Of course, Warren will have a role in a theoretical Clinton administration's personnel choices even if she isn't vice president. From her perch on the Banking Committee, Warren can rally other Democratic senators to oppose any administration appointee she sees as insufficiently committed to financial reform.

Warren took a lead role in opposing the nomination of Antonio Weiss to a spot in President Obama's Treasury because she viewed him as too close to Wall Street.

Still, as vice president, she could have even more of a say.

"Getting her way, in terms of getting the people who she thinks are 'the right people,' confirmed as regulators is enormously important," Barford said.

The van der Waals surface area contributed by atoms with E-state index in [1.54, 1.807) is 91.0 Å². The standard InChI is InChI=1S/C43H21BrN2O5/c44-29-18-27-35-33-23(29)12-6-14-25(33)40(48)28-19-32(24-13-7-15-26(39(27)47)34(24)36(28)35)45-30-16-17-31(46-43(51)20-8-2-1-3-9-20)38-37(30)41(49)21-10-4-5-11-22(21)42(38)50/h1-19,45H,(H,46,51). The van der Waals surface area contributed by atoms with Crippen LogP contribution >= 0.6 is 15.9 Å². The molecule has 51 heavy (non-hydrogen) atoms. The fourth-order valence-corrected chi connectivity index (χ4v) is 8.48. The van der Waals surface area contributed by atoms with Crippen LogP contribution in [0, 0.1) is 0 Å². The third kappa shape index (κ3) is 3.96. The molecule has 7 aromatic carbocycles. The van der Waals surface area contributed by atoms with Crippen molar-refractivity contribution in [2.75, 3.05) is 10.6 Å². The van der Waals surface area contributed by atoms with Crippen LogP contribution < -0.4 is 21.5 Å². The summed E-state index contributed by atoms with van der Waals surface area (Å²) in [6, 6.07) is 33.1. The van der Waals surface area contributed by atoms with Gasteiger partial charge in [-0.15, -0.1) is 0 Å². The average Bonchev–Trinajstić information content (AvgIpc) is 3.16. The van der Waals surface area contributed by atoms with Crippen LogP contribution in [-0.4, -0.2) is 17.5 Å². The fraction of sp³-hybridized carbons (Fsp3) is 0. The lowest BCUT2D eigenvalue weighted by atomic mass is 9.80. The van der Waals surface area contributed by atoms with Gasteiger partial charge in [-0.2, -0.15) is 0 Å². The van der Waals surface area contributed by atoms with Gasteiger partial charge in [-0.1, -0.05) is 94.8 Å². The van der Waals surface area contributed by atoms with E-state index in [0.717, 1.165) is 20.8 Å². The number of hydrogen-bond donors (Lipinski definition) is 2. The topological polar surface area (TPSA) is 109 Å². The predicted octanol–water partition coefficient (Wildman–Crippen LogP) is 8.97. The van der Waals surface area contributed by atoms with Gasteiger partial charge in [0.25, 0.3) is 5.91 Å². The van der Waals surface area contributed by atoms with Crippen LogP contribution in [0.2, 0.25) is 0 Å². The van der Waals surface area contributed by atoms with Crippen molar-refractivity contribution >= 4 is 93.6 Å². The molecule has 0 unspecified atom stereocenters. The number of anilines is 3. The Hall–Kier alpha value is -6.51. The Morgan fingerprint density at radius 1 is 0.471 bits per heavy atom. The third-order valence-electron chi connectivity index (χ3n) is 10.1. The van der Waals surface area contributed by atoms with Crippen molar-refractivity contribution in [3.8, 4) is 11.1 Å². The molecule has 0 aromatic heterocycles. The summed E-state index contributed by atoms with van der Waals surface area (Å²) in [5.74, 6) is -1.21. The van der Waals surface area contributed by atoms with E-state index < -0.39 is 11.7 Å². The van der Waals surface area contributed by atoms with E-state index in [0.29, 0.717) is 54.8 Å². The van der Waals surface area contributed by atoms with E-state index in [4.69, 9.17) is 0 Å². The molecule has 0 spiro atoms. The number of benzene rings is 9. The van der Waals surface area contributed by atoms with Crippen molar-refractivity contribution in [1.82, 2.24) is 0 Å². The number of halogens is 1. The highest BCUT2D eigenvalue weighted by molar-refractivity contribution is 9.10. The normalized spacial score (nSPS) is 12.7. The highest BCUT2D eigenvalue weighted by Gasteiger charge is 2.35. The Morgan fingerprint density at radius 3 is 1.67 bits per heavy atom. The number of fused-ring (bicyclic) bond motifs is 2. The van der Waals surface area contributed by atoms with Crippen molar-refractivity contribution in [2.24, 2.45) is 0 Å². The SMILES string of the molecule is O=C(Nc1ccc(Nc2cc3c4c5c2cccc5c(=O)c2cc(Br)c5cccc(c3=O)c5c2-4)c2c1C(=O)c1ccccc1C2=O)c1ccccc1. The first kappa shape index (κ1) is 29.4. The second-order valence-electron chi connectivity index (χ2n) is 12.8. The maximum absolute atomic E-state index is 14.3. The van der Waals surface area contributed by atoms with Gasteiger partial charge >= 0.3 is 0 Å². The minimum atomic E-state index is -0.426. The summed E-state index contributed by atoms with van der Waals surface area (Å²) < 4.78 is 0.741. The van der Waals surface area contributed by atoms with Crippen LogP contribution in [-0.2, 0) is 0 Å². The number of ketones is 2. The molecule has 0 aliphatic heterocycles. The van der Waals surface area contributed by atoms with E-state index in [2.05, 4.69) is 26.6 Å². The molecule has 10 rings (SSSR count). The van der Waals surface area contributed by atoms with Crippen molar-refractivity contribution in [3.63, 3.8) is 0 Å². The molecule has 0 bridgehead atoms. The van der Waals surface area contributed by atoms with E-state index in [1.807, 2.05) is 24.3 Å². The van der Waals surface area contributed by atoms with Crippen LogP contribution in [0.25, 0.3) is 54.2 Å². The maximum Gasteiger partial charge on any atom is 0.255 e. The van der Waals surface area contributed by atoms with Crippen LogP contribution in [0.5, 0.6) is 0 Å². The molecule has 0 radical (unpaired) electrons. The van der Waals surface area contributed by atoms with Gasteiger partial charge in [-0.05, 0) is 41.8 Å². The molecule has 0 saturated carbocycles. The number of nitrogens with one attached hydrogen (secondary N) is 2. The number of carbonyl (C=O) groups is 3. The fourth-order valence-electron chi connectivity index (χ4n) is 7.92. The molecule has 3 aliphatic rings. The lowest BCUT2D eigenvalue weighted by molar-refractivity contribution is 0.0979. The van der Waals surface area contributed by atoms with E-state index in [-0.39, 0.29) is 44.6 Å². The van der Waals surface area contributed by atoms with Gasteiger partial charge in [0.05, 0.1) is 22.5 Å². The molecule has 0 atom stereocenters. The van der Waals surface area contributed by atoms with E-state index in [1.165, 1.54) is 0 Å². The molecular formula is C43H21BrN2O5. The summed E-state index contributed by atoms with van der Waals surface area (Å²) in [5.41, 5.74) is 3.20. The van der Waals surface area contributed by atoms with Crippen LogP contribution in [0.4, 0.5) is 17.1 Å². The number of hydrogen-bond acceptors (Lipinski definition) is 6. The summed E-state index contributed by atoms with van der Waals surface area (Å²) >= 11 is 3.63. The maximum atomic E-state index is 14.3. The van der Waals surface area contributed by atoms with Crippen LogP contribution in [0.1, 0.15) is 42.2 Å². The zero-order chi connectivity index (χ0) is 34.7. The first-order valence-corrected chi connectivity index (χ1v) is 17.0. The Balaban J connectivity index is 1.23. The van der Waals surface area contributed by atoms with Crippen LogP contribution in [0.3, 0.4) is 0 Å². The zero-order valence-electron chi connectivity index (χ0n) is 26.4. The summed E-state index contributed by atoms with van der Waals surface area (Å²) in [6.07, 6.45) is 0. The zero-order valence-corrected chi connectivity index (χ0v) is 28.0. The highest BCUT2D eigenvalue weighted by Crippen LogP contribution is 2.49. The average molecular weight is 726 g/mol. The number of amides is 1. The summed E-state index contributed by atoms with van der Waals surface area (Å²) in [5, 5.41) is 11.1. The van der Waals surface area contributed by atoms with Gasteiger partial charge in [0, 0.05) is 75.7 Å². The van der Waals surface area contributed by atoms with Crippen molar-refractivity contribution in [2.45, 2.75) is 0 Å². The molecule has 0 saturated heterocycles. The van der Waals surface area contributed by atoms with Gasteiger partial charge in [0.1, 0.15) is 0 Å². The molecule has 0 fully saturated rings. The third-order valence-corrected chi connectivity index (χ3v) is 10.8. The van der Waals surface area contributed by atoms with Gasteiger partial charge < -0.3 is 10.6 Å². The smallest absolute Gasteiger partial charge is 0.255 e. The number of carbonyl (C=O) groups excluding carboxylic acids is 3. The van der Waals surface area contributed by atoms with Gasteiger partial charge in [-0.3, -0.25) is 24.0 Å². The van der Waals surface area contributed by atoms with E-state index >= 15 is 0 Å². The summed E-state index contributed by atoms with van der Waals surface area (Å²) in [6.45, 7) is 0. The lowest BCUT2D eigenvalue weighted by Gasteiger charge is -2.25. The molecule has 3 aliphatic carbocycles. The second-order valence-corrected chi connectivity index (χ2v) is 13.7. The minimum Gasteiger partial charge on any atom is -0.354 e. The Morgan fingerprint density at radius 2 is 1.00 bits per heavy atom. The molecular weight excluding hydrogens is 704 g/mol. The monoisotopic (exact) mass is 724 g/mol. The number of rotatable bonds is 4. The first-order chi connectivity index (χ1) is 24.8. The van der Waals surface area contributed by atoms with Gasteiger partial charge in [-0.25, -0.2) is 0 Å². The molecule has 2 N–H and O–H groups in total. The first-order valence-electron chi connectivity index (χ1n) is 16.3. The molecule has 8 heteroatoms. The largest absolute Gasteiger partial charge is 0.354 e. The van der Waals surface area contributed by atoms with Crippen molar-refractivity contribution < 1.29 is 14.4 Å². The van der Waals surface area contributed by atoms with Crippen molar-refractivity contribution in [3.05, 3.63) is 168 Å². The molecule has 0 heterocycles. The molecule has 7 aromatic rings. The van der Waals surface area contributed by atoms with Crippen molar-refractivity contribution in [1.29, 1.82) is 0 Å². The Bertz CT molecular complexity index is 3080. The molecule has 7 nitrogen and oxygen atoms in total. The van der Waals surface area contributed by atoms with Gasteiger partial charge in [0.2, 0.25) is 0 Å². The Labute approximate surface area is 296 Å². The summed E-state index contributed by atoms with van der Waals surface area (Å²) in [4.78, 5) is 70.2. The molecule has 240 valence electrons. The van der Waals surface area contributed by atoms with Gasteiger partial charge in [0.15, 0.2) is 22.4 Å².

But others cast doubt on how influential Warren would be compared to others inside Clinton's inner circle.

"I would anticipate at this point in the cycle former Secretary of state Clinton has an idea of who she wants to slide where," said Ed Groshans, an analyst at Height Securities. "Warren can have some input into that process, but I would anticipate that Hillary Clinton's team already has a list of names for each significant role that they want to tap to fill those shoes."


At the same time, some observers argued that making changes to the Dodd-Frank Act would be easier if Warren were no longer in the Senate.

"There are enough senators on the Democrat and Republican sides who are more moderate in enabling legislation to get through," Groshans said. "If Sen. Warren were to be vice president, I think we would see movement" on a reform bill.

But a Democratic financial services lobbyist who spoke on condition of anonymity said the battle lines have already been drawn on Dodd-Frank, with or without Warren in the Senate. Still, other items might be easier to move with her in a different role.